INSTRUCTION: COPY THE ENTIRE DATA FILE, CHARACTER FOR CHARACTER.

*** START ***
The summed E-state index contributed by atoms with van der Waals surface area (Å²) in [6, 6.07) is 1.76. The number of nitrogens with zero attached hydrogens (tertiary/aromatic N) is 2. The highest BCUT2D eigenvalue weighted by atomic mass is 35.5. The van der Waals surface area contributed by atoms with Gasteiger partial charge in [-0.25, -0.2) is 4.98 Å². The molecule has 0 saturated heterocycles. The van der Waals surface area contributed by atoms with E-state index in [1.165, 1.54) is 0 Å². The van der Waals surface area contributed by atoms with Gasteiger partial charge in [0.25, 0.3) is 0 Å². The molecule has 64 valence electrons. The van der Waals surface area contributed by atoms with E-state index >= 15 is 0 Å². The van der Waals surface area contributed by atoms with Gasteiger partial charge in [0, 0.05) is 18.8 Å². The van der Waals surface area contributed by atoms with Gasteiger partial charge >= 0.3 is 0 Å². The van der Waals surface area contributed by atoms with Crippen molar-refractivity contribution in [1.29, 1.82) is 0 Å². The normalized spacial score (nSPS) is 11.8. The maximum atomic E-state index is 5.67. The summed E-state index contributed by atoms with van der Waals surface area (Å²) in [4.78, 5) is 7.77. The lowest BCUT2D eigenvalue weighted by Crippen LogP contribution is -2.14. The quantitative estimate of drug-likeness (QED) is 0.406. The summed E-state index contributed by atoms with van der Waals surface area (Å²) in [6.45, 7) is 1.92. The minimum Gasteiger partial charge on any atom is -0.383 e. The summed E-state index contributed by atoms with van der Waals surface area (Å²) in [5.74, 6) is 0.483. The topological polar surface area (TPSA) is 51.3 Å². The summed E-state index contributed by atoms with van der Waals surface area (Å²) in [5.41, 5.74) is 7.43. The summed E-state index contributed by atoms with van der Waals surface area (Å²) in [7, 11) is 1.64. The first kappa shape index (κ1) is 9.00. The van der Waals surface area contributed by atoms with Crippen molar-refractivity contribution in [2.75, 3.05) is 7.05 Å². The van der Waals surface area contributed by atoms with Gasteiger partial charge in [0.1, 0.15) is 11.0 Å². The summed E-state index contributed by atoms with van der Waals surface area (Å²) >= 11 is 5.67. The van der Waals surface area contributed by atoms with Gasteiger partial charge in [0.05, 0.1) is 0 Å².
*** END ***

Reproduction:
The summed E-state index contributed by atoms with van der Waals surface area (Å²) in [6, 6.07) is 1.76. The number of nitrogens with zero attached hydrogens (tertiary/aromatic N) is 2. The highest BCUT2D eigenvalue weighted by atomic mass is 35.5. The van der Waals surface area contributed by atoms with Gasteiger partial charge in [-0.25, -0.2) is 4.98 Å². The molecule has 0 saturated heterocycles. The van der Waals surface area contributed by atoms with E-state index in [1.165, 1.54) is 0 Å². The van der Waals surface area contributed by atoms with Gasteiger partial charge in [0.25, 0.3) is 0 Å². The molecule has 64 valence electrons. The van der Waals surface area contributed by atoms with E-state index >= 15 is 0 Å². The van der Waals surface area contributed by atoms with Gasteiger partial charge in [0, 0.05) is 18.8 Å². The van der Waals surface area contributed by atoms with Gasteiger partial charge >= 0.3 is 0 Å². The van der Waals surface area contributed by atoms with Crippen molar-refractivity contribution in [1.29, 1.82) is 0 Å². The normalized spacial score (nSPS) is 11.8. The maximum atomic E-state index is 5.67. The summed E-state index contributed by atoms with van der Waals surface area (Å²) in [4.78, 5) is 7.77. The lowest BCUT2D eigenvalue weighted by Crippen LogP contribution is -2.14. The quantitative estimate of drug-likeness (QED) is 0.406. The summed E-state index contributed by atoms with van der Waals surface area (Å²) in [6.45, 7) is 1.92. The minimum Gasteiger partial charge on any atom is -0.383 e. The summed E-state index contributed by atoms with van der Waals surface area (Å²) in [5.74, 6) is 0.483. The topological polar surface area (TPSA) is 51.3 Å². The summed E-state index contributed by atoms with van der Waals surface area (Å²) in [5.41, 5.74) is 7.43. The summed E-state index contributed by atoms with van der Waals surface area (Å²) in [7, 11) is 1.64. The first kappa shape index (κ1) is 9.00. The van der Waals surface area contributed by atoms with Crippen molar-refractivity contribution in [2.75, 3.05) is 7.05 Å². The van der Waals surface area contributed by atoms with Gasteiger partial charge in [0.1, 0.15) is 11.0 Å². The summed E-state index contributed by atoms with van der Waals surface area (Å²) >= 11 is 5.67. The van der Waals surface area contributed by atoms with Gasteiger partial charge in [0.05, 0.1) is 0 Å².